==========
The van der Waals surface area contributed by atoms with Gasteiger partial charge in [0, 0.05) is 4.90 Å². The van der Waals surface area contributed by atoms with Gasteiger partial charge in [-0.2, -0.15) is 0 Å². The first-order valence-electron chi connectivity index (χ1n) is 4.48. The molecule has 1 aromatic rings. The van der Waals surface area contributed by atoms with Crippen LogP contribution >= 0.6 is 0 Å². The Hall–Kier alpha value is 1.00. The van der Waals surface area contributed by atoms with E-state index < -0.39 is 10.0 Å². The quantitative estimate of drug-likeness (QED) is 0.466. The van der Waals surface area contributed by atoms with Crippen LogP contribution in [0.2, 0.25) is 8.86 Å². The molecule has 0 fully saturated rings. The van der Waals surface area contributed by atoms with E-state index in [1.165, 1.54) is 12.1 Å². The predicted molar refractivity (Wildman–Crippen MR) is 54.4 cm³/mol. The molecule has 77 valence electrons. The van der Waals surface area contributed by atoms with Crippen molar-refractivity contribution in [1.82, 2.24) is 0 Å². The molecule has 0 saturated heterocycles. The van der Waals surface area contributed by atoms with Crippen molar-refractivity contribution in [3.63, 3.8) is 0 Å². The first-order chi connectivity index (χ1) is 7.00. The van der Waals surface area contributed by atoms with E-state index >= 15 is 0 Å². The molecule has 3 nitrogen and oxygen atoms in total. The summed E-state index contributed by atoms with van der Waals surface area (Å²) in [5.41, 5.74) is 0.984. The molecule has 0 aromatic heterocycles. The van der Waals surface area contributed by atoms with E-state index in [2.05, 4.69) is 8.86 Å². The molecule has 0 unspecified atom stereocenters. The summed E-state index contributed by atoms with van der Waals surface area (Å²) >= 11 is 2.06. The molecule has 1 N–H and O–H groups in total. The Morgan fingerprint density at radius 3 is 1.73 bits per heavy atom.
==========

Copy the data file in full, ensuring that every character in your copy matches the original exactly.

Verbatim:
The van der Waals surface area contributed by atoms with Gasteiger partial charge in [0, 0.05) is 4.90 Å². The van der Waals surface area contributed by atoms with Gasteiger partial charge in [-0.2, -0.15) is 0 Å². The first-order valence-electron chi connectivity index (χ1n) is 4.48. The molecule has 1 aromatic rings. The van der Waals surface area contributed by atoms with Crippen LogP contribution >= 0.6 is 0 Å². The Hall–Kier alpha value is 1.00. The van der Waals surface area contributed by atoms with E-state index < -0.39 is 10.0 Å². The quantitative estimate of drug-likeness (QED) is 0.466. The van der Waals surface area contributed by atoms with Crippen LogP contribution in [0.2, 0.25) is 8.86 Å². The molecule has 0 fully saturated rings. The van der Waals surface area contributed by atoms with E-state index in [1.165, 1.54) is 12.1 Å². The predicted molar refractivity (Wildman–Crippen MR) is 54.4 cm³/mol. The molecule has 77 valence electrons. The van der Waals surface area contributed by atoms with Crippen molar-refractivity contribution in [1.82, 2.24) is 0 Å². The molecule has 0 saturated heterocycles. The van der Waals surface area contributed by atoms with Crippen molar-refractivity contribution in [3.63, 3.8) is 0 Å². The first-order chi connectivity index (χ1) is 7.00. The van der Waals surface area contributed by atoms with E-state index >= 15 is 0 Å². The molecule has 3 nitrogen and oxygen atoms in total. The summed E-state index contributed by atoms with van der Waals surface area (Å²) in [5.41, 5.74) is 0.984. The molecule has 0 aromatic heterocycles. The van der Waals surface area contributed by atoms with E-state index in [2.05, 4.69) is 8.86 Å². The molecule has 0 unspecified atom stereocenters. The summed E-state index contributed by atoms with van der Waals surface area (Å²) >= 11 is 2.06. The molecule has 1 N–H and O–H groups in total. The Morgan fingerprint density at radius 3 is 1.73 bits per heavy atom.